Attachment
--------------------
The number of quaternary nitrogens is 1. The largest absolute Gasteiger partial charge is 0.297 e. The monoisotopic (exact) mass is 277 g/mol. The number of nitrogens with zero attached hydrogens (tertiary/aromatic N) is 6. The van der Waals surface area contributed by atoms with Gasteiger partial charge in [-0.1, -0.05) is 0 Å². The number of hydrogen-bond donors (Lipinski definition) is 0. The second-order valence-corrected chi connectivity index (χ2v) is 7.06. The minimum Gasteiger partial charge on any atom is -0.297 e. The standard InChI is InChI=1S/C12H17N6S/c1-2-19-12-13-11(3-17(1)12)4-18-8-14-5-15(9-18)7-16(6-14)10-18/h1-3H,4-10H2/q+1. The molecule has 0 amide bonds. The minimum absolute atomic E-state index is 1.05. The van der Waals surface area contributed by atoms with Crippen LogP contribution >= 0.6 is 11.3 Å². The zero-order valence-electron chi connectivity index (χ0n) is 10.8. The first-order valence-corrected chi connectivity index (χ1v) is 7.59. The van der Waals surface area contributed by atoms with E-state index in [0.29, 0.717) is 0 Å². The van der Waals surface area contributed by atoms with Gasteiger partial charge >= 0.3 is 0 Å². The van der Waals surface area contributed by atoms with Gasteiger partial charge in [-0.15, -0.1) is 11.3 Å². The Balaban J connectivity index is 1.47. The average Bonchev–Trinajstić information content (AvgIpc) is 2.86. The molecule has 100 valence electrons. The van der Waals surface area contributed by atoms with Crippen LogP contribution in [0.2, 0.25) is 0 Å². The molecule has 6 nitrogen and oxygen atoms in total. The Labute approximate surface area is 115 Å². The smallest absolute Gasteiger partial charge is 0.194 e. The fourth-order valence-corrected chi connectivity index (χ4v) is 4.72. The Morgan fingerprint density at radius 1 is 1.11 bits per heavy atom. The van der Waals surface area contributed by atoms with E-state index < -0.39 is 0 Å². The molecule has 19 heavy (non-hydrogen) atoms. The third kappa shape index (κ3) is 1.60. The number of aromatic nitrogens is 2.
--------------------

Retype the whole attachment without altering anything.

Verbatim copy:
The number of quaternary nitrogens is 1. The largest absolute Gasteiger partial charge is 0.297 e. The monoisotopic (exact) mass is 277 g/mol. The number of nitrogens with zero attached hydrogens (tertiary/aromatic N) is 6. The van der Waals surface area contributed by atoms with Gasteiger partial charge in [-0.1, -0.05) is 0 Å². The number of hydrogen-bond donors (Lipinski definition) is 0. The second-order valence-corrected chi connectivity index (χ2v) is 7.06. The minimum Gasteiger partial charge on any atom is -0.297 e. The standard InChI is InChI=1S/C12H17N6S/c1-2-19-12-13-11(3-17(1)12)4-18-8-14-5-15(9-18)7-16(6-14)10-18/h1-3H,4-10H2/q+1. The molecule has 0 amide bonds. The minimum absolute atomic E-state index is 1.05. The van der Waals surface area contributed by atoms with Crippen LogP contribution >= 0.6 is 11.3 Å². The zero-order valence-electron chi connectivity index (χ0n) is 10.8. The first-order valence-corrected chi connectivity index (χ1v) is 7.59. The van der Waals surface area contributed by atoms with E-state index in [0.29, 0.717) is 0 Å². The van der Waals surface area contributed by atoms with Gasteiger partial charge >= 0.3 is 0 Å². The van der Waals surface area contributed by atoms with Gasteiger partial charge in [-0.15, -0.1) is 11.3 Å². The Balaban J connectivity index is 1.47. The average Bonchev–Trinajstić information content (AvgIpc) is 2.86. The molecule has 100 valence electrons. The van der Waals surface area contributed by atoms with Crippen LogP contribution in [0.2, 0.25) is 0 Å². The molecule has 6 nitrogen and oxygen atoms in total. The Labute approximate surface area is 115 Å². The smallest absolute Gasteiger partial charge is 0.194 e. The fourth-order valence-corrected chi connectivity index (χ4v) is 4.72. The Morgan fingerprint density at radius 1 is 1.11 bits per heavy atom. The van der Waals surface area contributed by atoms with E-state index < -0.39 is 0 Å². The molecule has 19 heavy (non-hydrogen) atoms. The third kappa shape index (κ3) is 1.60. The number of aromatic nitrogens is 2.